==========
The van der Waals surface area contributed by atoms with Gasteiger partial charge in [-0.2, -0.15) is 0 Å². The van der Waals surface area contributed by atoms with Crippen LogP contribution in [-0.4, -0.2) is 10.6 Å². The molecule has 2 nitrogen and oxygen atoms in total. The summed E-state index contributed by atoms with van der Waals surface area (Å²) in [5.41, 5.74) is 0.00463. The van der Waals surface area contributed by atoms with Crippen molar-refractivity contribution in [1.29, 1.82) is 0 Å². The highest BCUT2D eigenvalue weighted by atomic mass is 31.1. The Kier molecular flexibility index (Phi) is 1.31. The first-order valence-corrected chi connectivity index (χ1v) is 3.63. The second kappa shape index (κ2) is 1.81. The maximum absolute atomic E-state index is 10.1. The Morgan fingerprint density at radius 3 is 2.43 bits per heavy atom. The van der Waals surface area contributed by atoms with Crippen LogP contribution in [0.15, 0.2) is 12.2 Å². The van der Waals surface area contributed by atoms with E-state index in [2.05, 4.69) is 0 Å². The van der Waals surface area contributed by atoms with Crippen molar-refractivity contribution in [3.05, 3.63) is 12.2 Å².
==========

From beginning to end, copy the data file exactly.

The van der Waals surface area contributed by atoms with Gasteiger partial charge in [-0.2, -0.15) is 0 Å². The van der Waals surface area contributed by atoms with Crippen LogP contribution in [-0.4, -0.2) is 10.6 Å². The molecule has 2 nitrogen and oxygen atoms in total. The summed E-state index contributed by atoms with van der Waals surface area (Å²) in [5.41, 5.74) is 0.00463. The van der Waals surface area contributed by atoms with Crippen molar-refractivity contribution in [1.29, 1.82) is 0 Å². The highest BCUT2D eigenvalue weighted by atomic mass is 31.1. The Kier molecular flexibility index (Phi) is 1.31. The first-order valence-corrected chi connectivity index (χ1v) is 3.63. The second kappa shape index (κ2) is 1.81. The maximum absolute atomic E-state index is 10.1. The Morgan fingerprint density at radius 3 is 2.43 bits per heavy atom. The van der Waals surface area contributed by atoms with Crippen LogP contribution in [0.15, 0.2) is 12.2 Å². The van der Waals surface area contributed by atoms with E-state index in [2.05, 4.69) is 0 Å². The van der Waals surface area contributed by atoms with Crippen molar-refractivity contribution in [3.05, 3.63) is 12.2 Å².